Ignore the Detractors and Focus on Improving Your Health

One article in particular tried to denounce all the research that shows how Omega 3 fatty acids can improve health in a variety of ways. It was this New York Time’s May, 2015 piece: “Fish Oil Claims Not Supported by Research“.

Included in the article is this quote: “Dr. JoAnn Manson, the chief of preventive medicine at Brigham and Women’s Hospital in Boston, said the large clinical trials of fish oil focused only on people who already had heart disease or were at very high risk.”

And many are on medications that would of course affect any noticeable improvements – or are elderly. No article I’ve read claims Omega 3’s are a primary treatment for those with serious illness. Or will reverse age-related declining health (one study used 75 year olds as test subjects).

And there are many illnesses that have been studied that confirmed the health benefits of Omega 3s, not just “people who had a history of heart disease or strong risk factors for it, like high cholesterol, hypertension or Type 2 diabetes.”

I’d say shame on the NYT’s for publishing such trash but not sure it would make any difference; they clearly have no shame and are more interested in appeasing their Big Pharma-connected advertisers than ethical and accurate journalism.

I’d suggest their reporters check more facts and more studies before publishing such biased crap. I’m sure a few of the ‘hundreds of studies’ that have been done to show positive benefits of DHA and EPA for a wide range of health issues could be easily found with a little research effort.

Don’t they have access to the Internet? And can they delineate the difference between ‘medical treatment’ for diagnosed illness and ‘preventative care’. Do they know the defintion of the word ‘adjunctive’? And that Omega 3 fatty acids can help prevent many illnesses? Have they ever heard of inflammation?

Hundreds of studies suggest that omega-3s may provide some benefits to a wide range of diseases: cancer, asthma, depression, cardiovascular disease, ADHD, and autoimmune diseases, such as rheumatoid arthritis.

Source: WebMD.com.

Ignore the very few articles you will find saying there is little to no benefit to taking regular salmon oil, krill oil or fish oil supplements. Research and find a high-quality supplement, buy it, take it and keep making these excellent efforts to improve your health and try and reduce debilitating mood states of your bipolar disorder.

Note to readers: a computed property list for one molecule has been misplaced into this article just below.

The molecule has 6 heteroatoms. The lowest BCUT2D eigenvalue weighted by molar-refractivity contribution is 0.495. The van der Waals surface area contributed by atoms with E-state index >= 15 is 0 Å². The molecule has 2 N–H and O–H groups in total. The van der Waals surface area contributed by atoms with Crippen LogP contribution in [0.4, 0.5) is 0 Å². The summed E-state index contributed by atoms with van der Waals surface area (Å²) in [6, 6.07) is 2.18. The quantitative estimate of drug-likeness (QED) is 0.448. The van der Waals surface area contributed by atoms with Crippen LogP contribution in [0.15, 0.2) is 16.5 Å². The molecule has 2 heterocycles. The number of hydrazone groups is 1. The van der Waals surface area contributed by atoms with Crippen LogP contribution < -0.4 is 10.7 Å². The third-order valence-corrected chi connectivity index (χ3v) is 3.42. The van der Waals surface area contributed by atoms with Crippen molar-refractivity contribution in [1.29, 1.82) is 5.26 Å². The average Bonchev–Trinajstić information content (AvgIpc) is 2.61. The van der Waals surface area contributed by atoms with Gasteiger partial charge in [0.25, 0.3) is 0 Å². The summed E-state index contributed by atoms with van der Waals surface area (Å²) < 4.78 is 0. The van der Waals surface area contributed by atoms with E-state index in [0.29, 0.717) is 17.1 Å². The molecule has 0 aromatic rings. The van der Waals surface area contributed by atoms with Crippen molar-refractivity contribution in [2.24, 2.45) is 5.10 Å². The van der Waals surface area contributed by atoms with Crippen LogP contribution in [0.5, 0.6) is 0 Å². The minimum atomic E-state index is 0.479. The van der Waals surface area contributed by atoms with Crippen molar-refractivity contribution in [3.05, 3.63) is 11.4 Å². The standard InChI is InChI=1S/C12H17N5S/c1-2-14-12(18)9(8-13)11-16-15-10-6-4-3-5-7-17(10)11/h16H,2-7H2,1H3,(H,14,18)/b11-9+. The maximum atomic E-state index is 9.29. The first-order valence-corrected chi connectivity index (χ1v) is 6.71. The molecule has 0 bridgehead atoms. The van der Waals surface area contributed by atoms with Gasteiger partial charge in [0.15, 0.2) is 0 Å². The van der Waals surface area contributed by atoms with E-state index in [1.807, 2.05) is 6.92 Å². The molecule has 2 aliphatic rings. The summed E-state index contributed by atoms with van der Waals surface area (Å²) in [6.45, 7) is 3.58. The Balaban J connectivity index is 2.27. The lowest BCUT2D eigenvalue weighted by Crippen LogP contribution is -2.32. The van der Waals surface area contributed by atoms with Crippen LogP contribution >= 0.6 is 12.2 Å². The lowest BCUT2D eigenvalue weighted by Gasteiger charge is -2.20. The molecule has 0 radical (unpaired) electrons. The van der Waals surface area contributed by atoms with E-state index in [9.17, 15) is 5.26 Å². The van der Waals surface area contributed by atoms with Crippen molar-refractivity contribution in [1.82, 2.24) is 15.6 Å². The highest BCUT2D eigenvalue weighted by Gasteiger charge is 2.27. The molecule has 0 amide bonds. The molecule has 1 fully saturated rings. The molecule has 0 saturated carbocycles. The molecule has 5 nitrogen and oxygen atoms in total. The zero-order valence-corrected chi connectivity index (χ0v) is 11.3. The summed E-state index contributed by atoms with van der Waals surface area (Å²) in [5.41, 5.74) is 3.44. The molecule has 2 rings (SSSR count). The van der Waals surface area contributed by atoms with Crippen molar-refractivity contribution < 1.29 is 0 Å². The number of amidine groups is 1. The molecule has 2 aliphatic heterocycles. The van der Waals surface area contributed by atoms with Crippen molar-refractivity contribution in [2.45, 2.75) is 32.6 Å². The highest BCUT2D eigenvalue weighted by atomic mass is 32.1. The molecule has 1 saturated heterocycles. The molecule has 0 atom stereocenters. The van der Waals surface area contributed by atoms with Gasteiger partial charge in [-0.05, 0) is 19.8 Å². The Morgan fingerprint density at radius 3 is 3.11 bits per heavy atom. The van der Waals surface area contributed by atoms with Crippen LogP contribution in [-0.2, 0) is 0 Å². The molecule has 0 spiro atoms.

Photograph of grizzly bear and salmon is a free use image from Pixabay.com.

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2 Comments

  1. Anne said:

    Thanks for this blog post. My psychiatrist suggested changing from fish oil to krill oil and I haven’t done anything about it yet. Most interesting..

    June 28, 2016
    Reply
    • Molly said:

      You are so welcome and from what I’ve learned – get a high quality salmon oil supplement as priority (fish oil can have additives that you don’t want, and it’s very hard to know where it came from, what part of fish and the type of fish).

      The krill oil I’d just take with it to add effect and see how it helps – that’s what I am going to do. Krill oil in itself has not been studied at all (as far as I know) in relation to BP, so don’t rely on that!

      Salmon oil (fish oil…) HAS been proven effective, that’s the one you want to take. I’ve had mixed results, but now take regularily simply as I know it’s shown to be helpful, and I do not want to have to take meds.

      The krill oil is very cheap, and it’s a ‘clean’ source (less worry about having heavy metals, etc) and may help brain health, so why not is my thinking. But don’t not take salmon oil! That’s your #1 best bet for having beneficial effect, prevent possible worsening, possibly be actually treating a physical process in your body that has helped create your bipolar (lack of the free fatty acids in body, described above).

      Does that make sense? I can research more for both of us, and write a piece specifically on krill oil… 🙂

      June 28, 2016
      Reply